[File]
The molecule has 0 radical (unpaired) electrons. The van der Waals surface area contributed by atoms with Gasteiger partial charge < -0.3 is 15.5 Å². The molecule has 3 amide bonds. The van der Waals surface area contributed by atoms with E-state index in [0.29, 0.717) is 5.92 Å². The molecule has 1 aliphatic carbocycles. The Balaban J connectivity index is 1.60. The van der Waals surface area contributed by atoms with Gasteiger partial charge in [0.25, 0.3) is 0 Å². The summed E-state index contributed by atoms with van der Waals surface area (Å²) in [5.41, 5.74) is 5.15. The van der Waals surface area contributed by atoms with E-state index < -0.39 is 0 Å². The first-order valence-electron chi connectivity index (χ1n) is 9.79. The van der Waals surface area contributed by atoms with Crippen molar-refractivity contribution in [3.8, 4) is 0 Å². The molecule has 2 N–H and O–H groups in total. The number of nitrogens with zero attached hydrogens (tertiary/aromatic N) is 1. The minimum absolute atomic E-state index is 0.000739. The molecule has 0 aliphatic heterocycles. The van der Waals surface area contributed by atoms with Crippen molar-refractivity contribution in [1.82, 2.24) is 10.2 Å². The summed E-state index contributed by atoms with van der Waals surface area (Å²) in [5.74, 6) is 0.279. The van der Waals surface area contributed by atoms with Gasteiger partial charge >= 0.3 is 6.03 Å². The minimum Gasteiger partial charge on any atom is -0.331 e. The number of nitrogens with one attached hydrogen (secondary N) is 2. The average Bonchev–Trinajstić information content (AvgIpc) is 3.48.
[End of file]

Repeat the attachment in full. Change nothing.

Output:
The molecule has 0 radical (unpaired) electrons. The van der Waals surface area contributed by atoms with Gasteiger partial charge < -0.3 is 15.5 Å². The molecule has 3 amide bonds. The van der Waals surface area contributed by atoms with E-state index in [0.29, 0.717) is 5.92 Å². The molecule has 1 aliphatic carbocycles. The Balaban J connectivity index is 1.60. The van der Waals surface area contributed by atoms with Gasteiger partial charge in [0.25, 0.3) is 0 Å². The summed E-state index contributed by atoms with van der Waals surface area (Å²) in [5.41, 5.74) is 5.15. The van der Waals surface area contributed by atoms with E-state index < -0.39 is 0 Å². The first-order valence-electron chi connectivity index (χ1n) is 9.79. The van der Waals surface area contributed by atoms with Crippen molar-refractivity contribution in [3.8, 4) is 0 Å². The molecule has 2 N–H and O–H groups in total. The number of nitrogens with zero attached hydrogens (tertiary/aromatic N) is 1. The minimum absolute atomic E-state index is 0.000739. The molecule has 0 aliphatic heterocycles. The van der Waals surface area contributed by atoms with Crippen molar-refractivity contribution in [1.82, 2.24) is 10.2 Å². The summed E-state index contributed by atoms with van der Waals surface area (Å²) in [5.74, 6) is 0.279. The van der Waals surface area contributed by atoms with Gasteiger partial charge >= 0.3 is 6.03 Å². The minimum Gasteiger partial charge on any atom is -0.331 e. The number of nitrogens with one attached hydrogen (secondary N) is 2. The average Bonchev–Trinajstić information content (AvgIpc) is 3.48.